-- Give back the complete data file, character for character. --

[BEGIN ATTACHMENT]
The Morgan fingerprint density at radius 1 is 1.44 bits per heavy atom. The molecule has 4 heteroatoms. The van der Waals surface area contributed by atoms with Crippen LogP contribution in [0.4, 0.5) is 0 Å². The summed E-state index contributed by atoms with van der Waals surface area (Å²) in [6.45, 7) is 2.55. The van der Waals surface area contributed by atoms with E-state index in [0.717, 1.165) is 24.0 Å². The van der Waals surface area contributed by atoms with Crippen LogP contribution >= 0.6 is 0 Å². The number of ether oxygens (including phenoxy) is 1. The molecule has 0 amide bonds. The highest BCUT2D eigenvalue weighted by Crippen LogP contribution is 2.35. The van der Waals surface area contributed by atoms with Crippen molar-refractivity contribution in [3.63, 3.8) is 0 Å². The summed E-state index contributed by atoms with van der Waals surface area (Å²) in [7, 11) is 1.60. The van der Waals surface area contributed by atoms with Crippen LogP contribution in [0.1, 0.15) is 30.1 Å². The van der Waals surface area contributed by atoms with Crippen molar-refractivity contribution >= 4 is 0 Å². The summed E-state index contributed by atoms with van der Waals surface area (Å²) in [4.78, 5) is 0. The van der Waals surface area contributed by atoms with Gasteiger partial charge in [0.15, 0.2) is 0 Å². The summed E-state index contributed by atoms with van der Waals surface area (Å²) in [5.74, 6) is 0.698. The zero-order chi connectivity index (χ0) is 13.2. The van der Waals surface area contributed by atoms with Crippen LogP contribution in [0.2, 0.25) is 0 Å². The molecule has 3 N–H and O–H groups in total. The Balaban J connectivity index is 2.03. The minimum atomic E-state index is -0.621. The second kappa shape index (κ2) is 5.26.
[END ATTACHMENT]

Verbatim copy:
The Morgan fingerprint density at radius 1 is 1.44 bits per heavy atom. The molecule has 4 heteroatoms. The van der Waals surface area contributed by atoms with Crippen LogP contribution in [0.4, 0.5) is 0 Å². The summed E-state index contributed by atoms with van der Waals surface area (Å²) in [6.45, 7) is 2.55. The van der Waals surface area contributed by atoms with E-state index in [0.717, 1.165) is 24.0 Å². The van der Waals surface area contributed by atoms with Crippen LogP contribution >= 0.6 is 0 Å². The number of ether oxygens (including phenoxy) is 1. The molecule has 0 amide bonds. The highest BCUT2D eigenvalue weighted by Crippen LogP contribution is 2.35. The van der Waals surface area contributed by atoms with Crippen molar-refractivity contribution in [3.63, 3.8) is 0 Å². The summed E-state index contributed by atoms with van der Waals surface area (Å²) in [7, 11) is 1.60. The van der Waals surface area contributed by atoms with Crippen LogP contribution in [0.1, 0.15) is 30.1 Å². The van der Waals surface area contributed by atoms with Crippen molar-refractivity contribution >= 4 is 0 Å². The summed E-state index contributed by atoms with van der Waals surface area (Å²) in [4.78, 5) is 0. The van der Waals surface area contributed by atoms with Gasteiger partial charge in [0.15, 0.2) is 0 Å². The summed E-state index contributed by atoms with van der Waals surface area (Å²) in [5.74, 6) is 0.698. The zero-order chi connectivity index (χ0) is 13.2. The van der Waals surface area contributed by atoms with Crippen LogP contribution in [0.2, 0.25) is 0 Å². The molecule has 3 N–H and O–H groups in total. The Balaban J connectivity index is 2.03. The minimum atomic E-state index is -0.621. The second kappa shape index (κ2) is 5.26.